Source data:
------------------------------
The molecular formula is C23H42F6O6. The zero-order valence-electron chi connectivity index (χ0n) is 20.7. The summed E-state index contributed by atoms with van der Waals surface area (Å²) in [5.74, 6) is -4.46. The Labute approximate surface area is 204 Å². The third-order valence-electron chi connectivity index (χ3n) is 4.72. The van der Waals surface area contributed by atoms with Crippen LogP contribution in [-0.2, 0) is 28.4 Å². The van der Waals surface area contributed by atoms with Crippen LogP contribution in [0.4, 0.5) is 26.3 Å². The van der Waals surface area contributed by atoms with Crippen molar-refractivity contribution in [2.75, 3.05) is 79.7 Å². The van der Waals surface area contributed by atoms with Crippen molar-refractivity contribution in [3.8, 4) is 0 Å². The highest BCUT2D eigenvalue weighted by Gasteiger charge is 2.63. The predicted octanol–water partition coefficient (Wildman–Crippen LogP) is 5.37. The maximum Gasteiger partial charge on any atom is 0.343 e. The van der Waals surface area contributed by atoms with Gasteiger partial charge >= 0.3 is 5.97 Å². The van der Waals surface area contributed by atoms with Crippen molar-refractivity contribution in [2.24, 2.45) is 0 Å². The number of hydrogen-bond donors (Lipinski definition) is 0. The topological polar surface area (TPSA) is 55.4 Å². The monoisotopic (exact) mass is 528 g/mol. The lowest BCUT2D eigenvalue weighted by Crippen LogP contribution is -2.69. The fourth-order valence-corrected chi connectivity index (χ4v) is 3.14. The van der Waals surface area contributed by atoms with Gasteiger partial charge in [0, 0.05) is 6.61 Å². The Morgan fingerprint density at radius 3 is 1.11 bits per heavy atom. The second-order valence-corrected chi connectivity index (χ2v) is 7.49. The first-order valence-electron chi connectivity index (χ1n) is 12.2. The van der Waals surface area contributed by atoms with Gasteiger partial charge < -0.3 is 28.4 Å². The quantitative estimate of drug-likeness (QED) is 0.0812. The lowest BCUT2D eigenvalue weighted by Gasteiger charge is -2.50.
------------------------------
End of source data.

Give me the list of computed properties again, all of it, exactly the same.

The molecular formula is C23H42F6O6. The zero-order valence-electron chi connectivity index (χ0n) is 20.7. The summed E-state index contributed by atoms with van der Waals surface area (Å²) in [5.74, 6) is -4.46. The Labute approximate surface area is 204 Å². The third-order valence-electron chi connectivity index (χ3n) is 4.72. The van der Waals surface area contributed by atoms with Crippen LogP contribution in [-0.2, 0) is 28.4 Å². The van der Waals surface area contributed by atoms with Crippen LogP contribution in [0.4, 0.5) is 26.3 Å². The van der Waals surface area contributed by atoms with Crippen molar-refractivity contribution in [2.75, 3.05) is 79.7 Å². The van der Waals surface area contributed by atoms with Crippen molar-refractivity contribution in [3.8, 4) is 0 Å². The highest BCUT2D eigenvalue weighted by Gasteiger charge is 2.63. The predicted octanol–water partition coefficient (Wildman–Crippen LogP) is 5.37. The maximum Gasteiger partial charge on any atom is 0.343 e. The van der Waals surface area contributed by atoms with Gasteiger partial charge >= 0.3 is 5.97 Å². The van der Waals surface area contributed by atoms with Crippen molar-refractivity contribution in [2.24, 2.45) is 0 Å². The number of hydrogen-bond donors (Lipinski definition) is 0. The topological polar surface area (TPSA) is 55.4 Å². The monoisotopic (exact) mass is 528 g/mol. The lowest BCUT2D eigenvalue weighted by Crippen LogP contribution is -2.69. The fourth-order valence-corrected chi connectivity index (χ4v) is 3.14. The van der Waals surface area contributed by atoms with Gasteiger partial charge in [0, 0.05) is 6.61 Å². The Morgan fingerprint density at radius 3 is 1.11 bits per heavy atom. The second-order valence-corrected chi connectivity index (χ2v) is 7.49. The first-order valence-electron chi connectivity index (χ1n) is 12.2. The van der Waals surface area contributed by atoms with Gasteiger partial charge < -0.3 is 28.4 Å². The quantitative estimate of drug-likeness (QED) is 0.0812. The lowest BCUT2D eigenvalue weighted by Gasteiger charge is -2.50.